Marion Mayor’s election goes to court
Published 12:00 am Wednesday, July 27, 2005
MARION-Day one of the contested mayor’s election in Marion went as expected with Robert D. Bryant’s team going straight after the absentee ballots in question. For the last several months Bryant’s attorneys have been attempting to uncover evidence through ballot inspections.
The main focus of day one hinged on the inconsistencies of addresses in the absentee ballots cast during the election.
AS expected, the goal of Bryant’s legal team throughout the trial will be to have all the absentee ballots thrown out which would declare Bryant as the winner of last summer’s election. Bryant actually was the winner at the polls gathering 640 popular votes to Tony Long’s 471. However, Long had a strong showing in absentee ballots gaining 649 to 357 of the ballots cast. These numbers drew a red flag from Bryant who forced the challenge.
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In his opening statement Long’s attorney Jim Barnes said he expected the questionable ballots to reflect improper votes for both candidates. He said the mistaken addresses could have come from a variety of reasons and may not be grounds to dismiss votes.
“To disenfranchise votes you have to have a really good reason,” Bryant said. “You can’t just have someone come up here and say they forgot to check a box or didn’t check a box at all.”
Barnes said problems with votes could have come from several reasons such as families sitting down to cast their absentee ballots together and getting the envelopes mixed up. He said these people had not attempted to purposely break the law and their votes should be sorted out, placed with the proper information and counted.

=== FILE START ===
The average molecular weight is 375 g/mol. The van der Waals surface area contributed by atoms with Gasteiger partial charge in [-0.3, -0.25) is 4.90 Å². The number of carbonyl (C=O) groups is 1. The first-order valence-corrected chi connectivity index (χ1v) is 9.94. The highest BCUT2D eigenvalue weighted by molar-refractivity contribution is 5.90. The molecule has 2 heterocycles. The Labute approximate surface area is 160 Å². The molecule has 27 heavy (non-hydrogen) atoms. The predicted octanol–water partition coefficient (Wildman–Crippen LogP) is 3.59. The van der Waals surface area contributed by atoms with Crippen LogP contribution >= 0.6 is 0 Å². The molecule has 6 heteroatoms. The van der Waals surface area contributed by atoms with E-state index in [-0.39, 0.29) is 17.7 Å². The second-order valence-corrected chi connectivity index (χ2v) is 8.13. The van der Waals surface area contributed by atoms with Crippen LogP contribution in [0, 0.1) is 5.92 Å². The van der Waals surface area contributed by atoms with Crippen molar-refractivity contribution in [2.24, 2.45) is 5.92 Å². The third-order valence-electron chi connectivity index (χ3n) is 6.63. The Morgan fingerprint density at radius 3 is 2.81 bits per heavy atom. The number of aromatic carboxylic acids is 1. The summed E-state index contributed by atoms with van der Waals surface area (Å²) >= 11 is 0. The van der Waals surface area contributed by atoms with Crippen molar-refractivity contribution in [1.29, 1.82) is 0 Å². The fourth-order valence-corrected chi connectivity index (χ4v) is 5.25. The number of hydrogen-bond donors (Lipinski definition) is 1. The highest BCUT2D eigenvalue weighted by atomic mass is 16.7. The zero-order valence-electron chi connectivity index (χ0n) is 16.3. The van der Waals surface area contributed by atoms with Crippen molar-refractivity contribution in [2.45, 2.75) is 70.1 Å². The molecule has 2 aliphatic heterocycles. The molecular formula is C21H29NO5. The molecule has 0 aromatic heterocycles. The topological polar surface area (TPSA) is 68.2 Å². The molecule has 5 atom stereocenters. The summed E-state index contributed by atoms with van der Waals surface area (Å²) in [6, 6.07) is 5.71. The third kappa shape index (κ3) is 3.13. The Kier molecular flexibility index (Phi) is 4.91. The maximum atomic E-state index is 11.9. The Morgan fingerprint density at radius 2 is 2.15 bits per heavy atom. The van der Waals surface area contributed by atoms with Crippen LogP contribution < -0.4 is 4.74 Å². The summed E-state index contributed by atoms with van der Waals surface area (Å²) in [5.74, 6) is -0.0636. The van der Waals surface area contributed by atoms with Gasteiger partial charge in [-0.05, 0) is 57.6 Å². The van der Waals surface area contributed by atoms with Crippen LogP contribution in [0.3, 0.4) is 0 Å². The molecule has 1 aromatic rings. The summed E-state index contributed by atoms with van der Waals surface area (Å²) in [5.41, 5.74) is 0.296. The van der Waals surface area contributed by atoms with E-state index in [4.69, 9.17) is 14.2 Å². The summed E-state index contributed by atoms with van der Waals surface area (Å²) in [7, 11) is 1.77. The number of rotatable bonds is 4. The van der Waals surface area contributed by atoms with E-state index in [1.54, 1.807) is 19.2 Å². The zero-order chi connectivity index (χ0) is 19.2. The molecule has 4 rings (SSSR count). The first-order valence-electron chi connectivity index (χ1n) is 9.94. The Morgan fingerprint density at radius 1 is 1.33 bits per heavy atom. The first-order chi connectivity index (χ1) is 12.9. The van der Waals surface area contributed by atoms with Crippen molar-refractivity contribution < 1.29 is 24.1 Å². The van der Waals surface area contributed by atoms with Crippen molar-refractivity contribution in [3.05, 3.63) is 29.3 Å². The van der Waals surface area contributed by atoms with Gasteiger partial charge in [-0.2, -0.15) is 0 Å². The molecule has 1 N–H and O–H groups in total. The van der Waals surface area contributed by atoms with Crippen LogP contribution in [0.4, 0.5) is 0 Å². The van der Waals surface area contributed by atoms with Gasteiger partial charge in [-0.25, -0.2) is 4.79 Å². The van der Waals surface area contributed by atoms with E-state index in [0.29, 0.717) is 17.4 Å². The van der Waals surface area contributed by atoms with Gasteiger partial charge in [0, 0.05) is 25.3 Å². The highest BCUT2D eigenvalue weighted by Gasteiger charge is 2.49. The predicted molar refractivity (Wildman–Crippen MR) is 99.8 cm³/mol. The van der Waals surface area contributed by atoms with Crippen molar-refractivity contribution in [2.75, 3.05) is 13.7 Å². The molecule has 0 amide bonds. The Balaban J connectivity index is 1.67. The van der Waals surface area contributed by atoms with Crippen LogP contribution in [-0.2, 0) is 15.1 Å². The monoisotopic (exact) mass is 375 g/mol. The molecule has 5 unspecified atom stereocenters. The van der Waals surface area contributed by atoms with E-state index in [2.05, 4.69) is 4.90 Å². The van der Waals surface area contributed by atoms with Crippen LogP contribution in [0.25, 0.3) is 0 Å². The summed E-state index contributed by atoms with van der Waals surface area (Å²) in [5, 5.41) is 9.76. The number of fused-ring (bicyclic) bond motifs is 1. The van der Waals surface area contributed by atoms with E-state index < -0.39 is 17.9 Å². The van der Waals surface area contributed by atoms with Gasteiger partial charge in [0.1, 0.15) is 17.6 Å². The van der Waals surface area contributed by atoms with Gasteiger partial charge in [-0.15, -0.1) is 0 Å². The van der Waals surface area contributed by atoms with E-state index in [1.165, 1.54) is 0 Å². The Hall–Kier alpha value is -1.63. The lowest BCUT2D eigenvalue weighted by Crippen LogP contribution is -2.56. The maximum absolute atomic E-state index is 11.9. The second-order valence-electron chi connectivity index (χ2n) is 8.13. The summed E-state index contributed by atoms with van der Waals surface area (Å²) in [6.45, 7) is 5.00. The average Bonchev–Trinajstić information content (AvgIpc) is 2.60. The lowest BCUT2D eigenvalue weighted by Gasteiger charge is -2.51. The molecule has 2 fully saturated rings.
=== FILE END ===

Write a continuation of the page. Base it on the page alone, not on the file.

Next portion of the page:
Robert Turner, who was representing Bryant showed several occasions where ballot addresses did not match affidavit addresses. Turner called Registrar Reese Billingsly to the stand to help him stress his point.
Billingsly said as a registrar his duty was to make sure people are put in their proper district when they register to vote.
“We have to ask them questions,” Billingsly said. “And if questions come in about them we have to get back with them and ask them about that. We always ask them if they signed the form because once you have signed the form you have taken an oath.”
Billingsly was then asked to read a series of different absentee ballots cast in the election and point out the problems with each. In one case, the address on the application for an absentee ballot read E. Lafayette Street, which is in city District Four. However, the address of the affidavit was District One.
Another example showed an application address of Magnolia Drive, also known as Industrial Drive, which falls in District Five. However, the address of the affidavit listed the address as Lincoln Park, which is in District Two.
Turner continued to submit evidence to the same effect throughout the morning.
Bryant countered the evidence submitted by saying it did not necessarily have a profound impact on the outcome of the election because where they were cast had little relevance as long as registered voters cast them within the city limits.
“If they are in the city limits of Marion then it doesn’t really matter what district their addresses are listed as,” Bryant said. “We are not here to argue if they live in District One, District Two or District Three. AS long as they live in the City of Marion what difference does it make?”
Barnes said the addresses could have been different because they were not staying at their permanent address at the time.
“People don’t always get their mail where they lay their head every night,” Barnes said. “A lot of people get their mail in other areas.”